Diabetes complicates 6 to 7% of all pregnancies in the United States. Poor glycemic control is associated with multiple immediate and long-term adverse effects on both the mother and fetus. Although uniformity exists in the antenatal management of this disease, there is a paucity of evidence-based studies upon which to dictate the optimal time of delivery among affected women. The potential risks of delayed neonatal pulmonary maturation including respiratory distress syndrome and transient tachypnea of the newborn associated with early delivery must be balanced with the increased incidence of fetal demise, overgrowth, and birth injury related to diabetes in late gestations. Even among diabetic women with optimal glycemic control, the risk of stillbirth in the third trimester is considerably higher than their normal counterparts. The current paradigm of delaying delivery to 39 weeks in women with controlled and uncomplicated diabetes has been challenged by recent evidence advocating delivery by 38 weeks to improve perinatal outcomes. However, additional well-designed and adequately powered prospective studies are needed to better understand the short- and long-term implications of the optimal timing of delivery in this high-risk population. This article reviews the most current literature regarding the optimal timing of delivery in pregnancies complicated by diabetes mellitus and gestational diabetes mellitus.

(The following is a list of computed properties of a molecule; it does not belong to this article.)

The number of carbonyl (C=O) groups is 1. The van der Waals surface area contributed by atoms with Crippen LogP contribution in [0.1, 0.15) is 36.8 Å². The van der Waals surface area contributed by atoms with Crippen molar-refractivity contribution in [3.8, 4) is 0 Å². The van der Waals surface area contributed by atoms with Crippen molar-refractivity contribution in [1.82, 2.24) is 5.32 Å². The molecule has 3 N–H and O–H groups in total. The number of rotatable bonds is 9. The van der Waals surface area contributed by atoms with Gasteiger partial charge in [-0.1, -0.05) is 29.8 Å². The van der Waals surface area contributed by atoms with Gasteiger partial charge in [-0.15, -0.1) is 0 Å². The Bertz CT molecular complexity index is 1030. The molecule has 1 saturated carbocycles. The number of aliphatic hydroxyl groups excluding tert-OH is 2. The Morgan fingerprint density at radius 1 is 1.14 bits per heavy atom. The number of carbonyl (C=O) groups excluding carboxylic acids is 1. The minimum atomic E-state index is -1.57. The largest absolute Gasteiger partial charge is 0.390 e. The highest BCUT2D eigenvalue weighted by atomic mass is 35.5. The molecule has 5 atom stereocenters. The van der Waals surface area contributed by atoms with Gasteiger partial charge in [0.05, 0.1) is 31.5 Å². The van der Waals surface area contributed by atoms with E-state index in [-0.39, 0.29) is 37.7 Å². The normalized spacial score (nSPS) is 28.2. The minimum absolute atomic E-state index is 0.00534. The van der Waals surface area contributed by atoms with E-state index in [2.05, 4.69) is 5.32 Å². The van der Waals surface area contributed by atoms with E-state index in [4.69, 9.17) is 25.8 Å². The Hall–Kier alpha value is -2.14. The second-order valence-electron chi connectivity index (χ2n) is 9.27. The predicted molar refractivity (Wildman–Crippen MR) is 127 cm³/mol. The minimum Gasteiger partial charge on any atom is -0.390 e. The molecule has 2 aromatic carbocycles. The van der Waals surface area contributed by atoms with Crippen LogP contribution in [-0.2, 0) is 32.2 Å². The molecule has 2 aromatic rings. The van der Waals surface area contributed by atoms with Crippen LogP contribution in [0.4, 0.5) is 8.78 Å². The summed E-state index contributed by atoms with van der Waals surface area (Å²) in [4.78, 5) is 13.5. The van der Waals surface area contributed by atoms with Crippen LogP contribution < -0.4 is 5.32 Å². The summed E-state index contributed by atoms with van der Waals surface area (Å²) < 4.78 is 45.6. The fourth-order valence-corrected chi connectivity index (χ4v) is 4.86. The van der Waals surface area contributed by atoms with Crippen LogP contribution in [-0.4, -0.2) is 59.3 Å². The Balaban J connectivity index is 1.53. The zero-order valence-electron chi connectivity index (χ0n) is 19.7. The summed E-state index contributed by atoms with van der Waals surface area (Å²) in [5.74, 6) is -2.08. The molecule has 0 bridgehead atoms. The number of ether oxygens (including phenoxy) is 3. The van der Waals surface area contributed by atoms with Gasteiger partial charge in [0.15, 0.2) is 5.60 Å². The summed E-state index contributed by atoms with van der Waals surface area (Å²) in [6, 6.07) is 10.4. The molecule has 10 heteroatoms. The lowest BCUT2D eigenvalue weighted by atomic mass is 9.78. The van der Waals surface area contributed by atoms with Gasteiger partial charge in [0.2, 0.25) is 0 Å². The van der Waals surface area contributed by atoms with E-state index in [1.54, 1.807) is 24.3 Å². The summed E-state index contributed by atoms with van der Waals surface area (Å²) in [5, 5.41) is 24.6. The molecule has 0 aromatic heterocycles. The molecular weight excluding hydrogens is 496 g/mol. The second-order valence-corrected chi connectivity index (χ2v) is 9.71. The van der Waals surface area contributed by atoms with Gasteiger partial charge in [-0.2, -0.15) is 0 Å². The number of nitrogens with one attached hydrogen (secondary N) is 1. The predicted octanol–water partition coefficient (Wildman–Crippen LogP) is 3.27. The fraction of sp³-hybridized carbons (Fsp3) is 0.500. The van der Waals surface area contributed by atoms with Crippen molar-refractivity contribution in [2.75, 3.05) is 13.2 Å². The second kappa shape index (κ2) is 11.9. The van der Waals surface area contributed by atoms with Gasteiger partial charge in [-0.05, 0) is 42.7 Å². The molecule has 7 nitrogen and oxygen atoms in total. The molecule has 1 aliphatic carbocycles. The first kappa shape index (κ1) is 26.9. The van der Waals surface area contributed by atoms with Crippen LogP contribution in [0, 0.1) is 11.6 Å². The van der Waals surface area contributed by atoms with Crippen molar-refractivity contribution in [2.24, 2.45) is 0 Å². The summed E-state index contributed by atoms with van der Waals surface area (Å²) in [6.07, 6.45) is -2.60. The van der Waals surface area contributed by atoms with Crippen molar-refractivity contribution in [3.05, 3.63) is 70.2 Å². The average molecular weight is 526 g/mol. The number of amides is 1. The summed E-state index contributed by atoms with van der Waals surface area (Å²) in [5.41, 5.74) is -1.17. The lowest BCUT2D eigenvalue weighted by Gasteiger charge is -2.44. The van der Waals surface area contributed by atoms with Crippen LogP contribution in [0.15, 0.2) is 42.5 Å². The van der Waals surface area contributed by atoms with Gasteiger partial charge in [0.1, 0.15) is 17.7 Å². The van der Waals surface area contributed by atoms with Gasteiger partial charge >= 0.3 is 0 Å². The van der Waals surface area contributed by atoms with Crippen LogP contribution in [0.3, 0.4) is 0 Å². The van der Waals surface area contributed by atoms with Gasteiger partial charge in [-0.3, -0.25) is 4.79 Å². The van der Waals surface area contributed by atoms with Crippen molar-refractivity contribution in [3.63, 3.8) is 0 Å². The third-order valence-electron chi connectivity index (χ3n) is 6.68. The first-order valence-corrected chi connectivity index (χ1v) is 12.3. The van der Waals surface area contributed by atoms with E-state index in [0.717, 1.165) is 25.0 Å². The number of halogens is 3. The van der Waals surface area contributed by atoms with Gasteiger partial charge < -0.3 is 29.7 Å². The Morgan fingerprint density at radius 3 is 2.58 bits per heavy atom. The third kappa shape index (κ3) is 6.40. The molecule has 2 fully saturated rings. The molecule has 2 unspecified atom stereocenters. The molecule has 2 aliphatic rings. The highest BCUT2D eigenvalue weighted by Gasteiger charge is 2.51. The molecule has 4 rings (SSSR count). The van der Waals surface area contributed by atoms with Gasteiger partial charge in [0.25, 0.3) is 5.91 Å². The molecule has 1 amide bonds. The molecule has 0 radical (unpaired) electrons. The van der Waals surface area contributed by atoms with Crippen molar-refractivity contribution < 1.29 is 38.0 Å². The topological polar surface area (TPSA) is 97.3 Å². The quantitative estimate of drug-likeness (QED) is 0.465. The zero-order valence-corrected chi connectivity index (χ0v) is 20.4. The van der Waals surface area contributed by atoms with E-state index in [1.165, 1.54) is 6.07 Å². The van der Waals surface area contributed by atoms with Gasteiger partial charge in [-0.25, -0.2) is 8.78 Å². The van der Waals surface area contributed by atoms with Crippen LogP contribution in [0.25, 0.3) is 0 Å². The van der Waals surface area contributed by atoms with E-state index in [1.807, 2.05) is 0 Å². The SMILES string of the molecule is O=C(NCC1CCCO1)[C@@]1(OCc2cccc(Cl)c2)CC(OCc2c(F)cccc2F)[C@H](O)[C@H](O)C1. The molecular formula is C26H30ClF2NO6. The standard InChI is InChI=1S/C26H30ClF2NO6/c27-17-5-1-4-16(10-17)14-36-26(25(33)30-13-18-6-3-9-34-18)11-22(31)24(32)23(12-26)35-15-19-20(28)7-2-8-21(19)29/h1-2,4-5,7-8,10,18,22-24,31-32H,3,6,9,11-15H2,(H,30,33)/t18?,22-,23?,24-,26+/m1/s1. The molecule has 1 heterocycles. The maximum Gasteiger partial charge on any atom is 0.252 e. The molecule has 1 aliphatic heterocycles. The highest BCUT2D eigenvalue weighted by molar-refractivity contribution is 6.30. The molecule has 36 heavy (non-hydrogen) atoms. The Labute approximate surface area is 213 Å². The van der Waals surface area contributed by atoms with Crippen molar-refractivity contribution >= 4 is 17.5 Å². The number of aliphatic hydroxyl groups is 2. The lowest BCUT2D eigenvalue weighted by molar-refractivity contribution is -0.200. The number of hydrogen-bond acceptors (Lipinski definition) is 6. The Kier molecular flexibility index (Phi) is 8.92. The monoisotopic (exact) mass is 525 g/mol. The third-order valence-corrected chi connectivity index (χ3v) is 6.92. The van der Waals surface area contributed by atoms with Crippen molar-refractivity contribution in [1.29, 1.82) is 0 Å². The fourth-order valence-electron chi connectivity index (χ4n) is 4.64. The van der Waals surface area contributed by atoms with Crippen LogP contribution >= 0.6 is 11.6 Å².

- timing of delivery
ASJC Scopus subject areas
- Pediatrics, Perinatology, and Child Health
- Obstetrics and Gynecology